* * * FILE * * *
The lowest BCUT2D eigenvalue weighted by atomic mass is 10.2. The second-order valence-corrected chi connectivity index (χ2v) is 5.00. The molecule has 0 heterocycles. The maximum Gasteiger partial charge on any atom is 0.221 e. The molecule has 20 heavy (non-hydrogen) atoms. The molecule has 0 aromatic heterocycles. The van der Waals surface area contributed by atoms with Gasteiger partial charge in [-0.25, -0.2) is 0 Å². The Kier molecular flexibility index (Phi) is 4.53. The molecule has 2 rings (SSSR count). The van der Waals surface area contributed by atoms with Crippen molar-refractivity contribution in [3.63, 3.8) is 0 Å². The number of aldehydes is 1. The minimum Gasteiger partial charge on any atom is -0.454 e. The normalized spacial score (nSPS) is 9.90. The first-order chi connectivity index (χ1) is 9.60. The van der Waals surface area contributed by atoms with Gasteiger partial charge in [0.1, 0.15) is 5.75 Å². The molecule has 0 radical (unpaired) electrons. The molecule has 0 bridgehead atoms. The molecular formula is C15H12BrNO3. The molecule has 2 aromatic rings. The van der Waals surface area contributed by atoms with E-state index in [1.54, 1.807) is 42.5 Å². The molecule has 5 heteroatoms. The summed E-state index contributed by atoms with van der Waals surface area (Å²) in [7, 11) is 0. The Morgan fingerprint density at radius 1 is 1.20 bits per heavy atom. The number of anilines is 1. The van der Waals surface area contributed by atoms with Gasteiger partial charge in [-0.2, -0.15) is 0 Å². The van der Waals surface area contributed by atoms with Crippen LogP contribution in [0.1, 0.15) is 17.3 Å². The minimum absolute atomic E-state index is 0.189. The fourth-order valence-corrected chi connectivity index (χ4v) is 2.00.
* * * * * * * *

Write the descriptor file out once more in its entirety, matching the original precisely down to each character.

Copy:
The lowest BCUT2D eigenvalue weighted by atomic mass is 10.2. The second-order valence-corrected chi connectivity index (χ2v) is 5.00. The molecule has 0 heterocycles. The maximum Gasteiger partial charge on any atom is 0.221 e. The molecule has 20 heavy (non-hydrogen) atoms. The molecule has 0 aromatic heterocycles. The van der Waals surface area contributed by atoms with Gasteiger partial charge in [-0.25, -0.2) is 0 Å². The Kier molecular flexibility index (Phi) is 4.53. The molecule has 2 rings (SSSR count). The van der Waals surface area contributed by atoms with Crippen molar-refractivity contribution in [3.63, 3.8) is 0 Å². The number of aldehydes is 1. The minimum Gasteiger partial charge on any atom is -0.454 e. The normalized spacial score (nSPS) is 9.90. The first-order chi connectivity index (χ1) is 9.60. The van der Waals surface area contributed by atoms with Gasteiger partial charge in [0.1, 0.15) is 5.75 Å². The molecule has 0 radical (unpaired) electrons. The molecule has 0 bridgehead atoms. The molecular formula is C15H12BrNO3. The molecule has 2 aromatic rings. The van der Waals surface area contributed by atoms with E-state index in [1.54, 1.807) is 42.5 Å². The molecule has 5 heteroatoms. The summed E-state index contributed by atoms with van der Waals surface area (Å²) in [7, 11) is 0. The Morgan fingerprint density at radius 1 is 1.20 bits per heavy atom. The number of anilines is 1. The van der Waals surface area contributed by atoms with Gasteiger partial charge in [-0.2, -0.15) is 0 Å². The van der Waals surface area contributed by atoms with Crippen LogP contribution in [0.1, 0.15) is 17.3 Å². The minimum absolute atomic E-state index is 0.189. The fourth-order valence-corrected chi connectivity index (χ4v) is 2.00.